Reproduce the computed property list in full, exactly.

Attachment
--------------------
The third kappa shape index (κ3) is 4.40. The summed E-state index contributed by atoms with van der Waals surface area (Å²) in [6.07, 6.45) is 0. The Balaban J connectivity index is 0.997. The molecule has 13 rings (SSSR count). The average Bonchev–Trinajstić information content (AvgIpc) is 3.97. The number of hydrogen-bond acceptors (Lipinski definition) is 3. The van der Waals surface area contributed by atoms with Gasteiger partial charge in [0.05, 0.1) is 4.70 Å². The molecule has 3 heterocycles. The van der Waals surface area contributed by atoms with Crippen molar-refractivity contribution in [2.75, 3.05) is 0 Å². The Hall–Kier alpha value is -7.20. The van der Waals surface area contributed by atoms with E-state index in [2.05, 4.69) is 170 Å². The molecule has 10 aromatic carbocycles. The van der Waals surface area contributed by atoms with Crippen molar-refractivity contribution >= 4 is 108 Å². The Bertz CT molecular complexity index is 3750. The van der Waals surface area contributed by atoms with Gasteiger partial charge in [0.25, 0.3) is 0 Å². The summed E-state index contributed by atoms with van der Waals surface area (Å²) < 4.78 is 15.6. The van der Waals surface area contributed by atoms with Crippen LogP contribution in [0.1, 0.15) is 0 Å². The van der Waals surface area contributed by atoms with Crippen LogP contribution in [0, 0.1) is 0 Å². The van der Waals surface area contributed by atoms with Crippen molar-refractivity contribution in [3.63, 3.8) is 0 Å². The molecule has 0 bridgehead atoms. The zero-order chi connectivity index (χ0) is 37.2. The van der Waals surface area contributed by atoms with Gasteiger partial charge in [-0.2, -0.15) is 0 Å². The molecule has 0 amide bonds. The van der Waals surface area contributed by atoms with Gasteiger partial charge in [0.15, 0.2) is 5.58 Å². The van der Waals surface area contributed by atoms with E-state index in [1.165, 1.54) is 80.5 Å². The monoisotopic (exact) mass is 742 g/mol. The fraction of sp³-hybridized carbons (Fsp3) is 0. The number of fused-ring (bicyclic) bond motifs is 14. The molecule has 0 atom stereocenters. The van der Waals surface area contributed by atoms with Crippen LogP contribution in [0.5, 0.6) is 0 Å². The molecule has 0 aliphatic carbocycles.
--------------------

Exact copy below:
The third kappa shape index (κ3) is 4.40. The summed E-state index contributed by atoms with van der Waals surface area (Å²) in [6.07, 6.45) is 0. The Balaban J connectivity index is 0.997. The molecule has 13 rings (SSSR count). The average Bonchev–Trinajstić information content (AvgIpc) is 3.97. The number of hydrogen-bond acceptors (Lipinski definition) is 3. The van der Waals surface area contributed by atoms with Gasteiger partial charge in [0.05, 0.1) is 4.70 Å². The molecule has 3 heterocycles. The van der Waals surface area contributed by atoms with Crippen molar-refractivity contribution in [2.75, 3.05) is 0 Å². The Hall–Kier alpha value is -7.20. The van der Waals surface area contributed by atoms with E-state index in [2.05, 4.69) is 170 Å². The molecule has 10 aromatic carbocycles. The van der Waals surface area contributed by atoms with Crippen molar-refractivity contribution >= 4 is 108 Å². The Bertz CT molecular complexity index is 3750. The van der Waals surface area contributed by atoms with Gasteiger partial charge in [0.25, 0.3) is 0 Å². The summed E-state index contributed by atoms with van der Waals surface area (Å²) < 4.78 is 15.6. The van der Waals surface area contributed by atoms with Crippen LogP contribution in [0.1, 0.15) is 0 Å². The van der Waals surface area contributed by atoms with Crippen LogP contribution in [0, 0.1) is 0 Å². The van der Waals surface area contributed by atoms with Crippen molar-refractivity contribution in [3.63, 3.8) is 0 Å². The molecule has 0 bridgehead atoms. The zero-order chi connectivity index (χ0) is 37.2. The van der Waals surface area contributed by atoms with Gasteiger partial charge in [-0.2, -0.15) is 0 Å². The molecule has 0 amide bonds. The van der Waals surface area contributed by atoms with Gasteiger partial charge in [0.15, 0.2) is 5.58 Å². The van der Waals surface area contributed by atoms with E-state index in [1.165, 1.54) is 80.5 Å². The monoisotopic (exact) mass is 742 g/mol. The fraction of sp³-hybridized carbons (Fsp3) is 0. The number of fused-ring (bicyclic) bond motifs is 14. The molecule has 0 atom stereocenters. The van der Waals surface area contributed by atoms with Crippen LogP contribution in [0.5, 0.6) is 0 Å². The molecule has 0 aliphatic carbocycles.